Zoonotic Diseases

Zoonotic Diseases

Zoonotic Diseases

Zoonotic diseases are illnesses that spread from animals to humans, and can be passed through direct contact with an infected animal, or contact with areas where animals live. Wildlife, livestock and even pets can spread zoonotic diseases to people. For example, baby turtles and chicks can spread Salmonella, while bats, racoons and other wild animals can spread rabies to both humans and pets. Find more information on Salmonella

Anybody can get a zoonotic disease, but certain groups of people are at higher risk, including children under the age of 5, pregnant women, adults over the age of 65 and anyone with a weakened immune system.

The Health Department’s Zoonotic Disease Program is responsible for monitoring and responding to zoonotic diseases. We investigate reported cases and outbreaks, collect and analyze data to detect trends in disease activity, collaborate with other state agencies and work to educate Vermonters about prevention.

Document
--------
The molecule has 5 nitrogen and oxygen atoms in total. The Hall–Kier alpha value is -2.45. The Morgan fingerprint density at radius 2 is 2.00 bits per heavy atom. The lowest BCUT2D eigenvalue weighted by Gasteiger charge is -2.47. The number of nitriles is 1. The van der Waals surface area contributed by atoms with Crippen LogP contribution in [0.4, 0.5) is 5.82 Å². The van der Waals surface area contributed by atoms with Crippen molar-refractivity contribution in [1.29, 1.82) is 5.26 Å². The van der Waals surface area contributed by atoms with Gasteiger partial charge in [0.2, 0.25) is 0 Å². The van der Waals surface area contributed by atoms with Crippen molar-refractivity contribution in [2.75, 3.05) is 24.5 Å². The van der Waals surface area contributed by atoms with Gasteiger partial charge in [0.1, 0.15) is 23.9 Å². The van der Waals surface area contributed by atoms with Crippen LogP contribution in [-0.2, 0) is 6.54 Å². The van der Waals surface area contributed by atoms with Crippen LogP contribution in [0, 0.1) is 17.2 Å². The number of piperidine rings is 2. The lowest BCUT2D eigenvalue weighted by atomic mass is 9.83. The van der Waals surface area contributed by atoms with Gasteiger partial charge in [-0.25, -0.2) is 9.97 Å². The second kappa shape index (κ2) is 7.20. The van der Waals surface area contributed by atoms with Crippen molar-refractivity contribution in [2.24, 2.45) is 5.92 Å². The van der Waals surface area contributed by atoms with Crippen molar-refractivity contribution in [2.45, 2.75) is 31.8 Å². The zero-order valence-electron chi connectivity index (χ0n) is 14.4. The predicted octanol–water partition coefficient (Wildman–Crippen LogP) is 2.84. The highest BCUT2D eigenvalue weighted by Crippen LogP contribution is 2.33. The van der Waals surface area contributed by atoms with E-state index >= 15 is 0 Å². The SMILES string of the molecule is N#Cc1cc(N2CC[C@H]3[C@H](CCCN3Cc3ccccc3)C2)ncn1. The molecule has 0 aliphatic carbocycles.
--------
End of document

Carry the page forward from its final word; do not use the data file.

The best way to stop zoonotic diseases from spreading is to keep your hands clean by washing with soap and warm water, or using an alcohol-based hand sanitizer if soap and water are unavailable. Avoid bites and scratches from animals, and don’t touch wild animals such as foxes, bats, racoons and skunks. 

In This Section

Hantavirus can cause a serious disease in humans called hantavirus pulmonary syndrome. Hantavirus can be found in the urine, droppings and saliva of certain rodents.

Rabid animals show a change in their normal behavior, but you cannot tell whether an animal has rabies simply by looking at it. Enjoy wildlife from a distance, and protect cats and dogs with rabies vaccine.

People can be exposed to the bacteria Francisella tularensis that cause tularemia in a number of ways, and symptoms of the disease vary depending upon the method of exposure.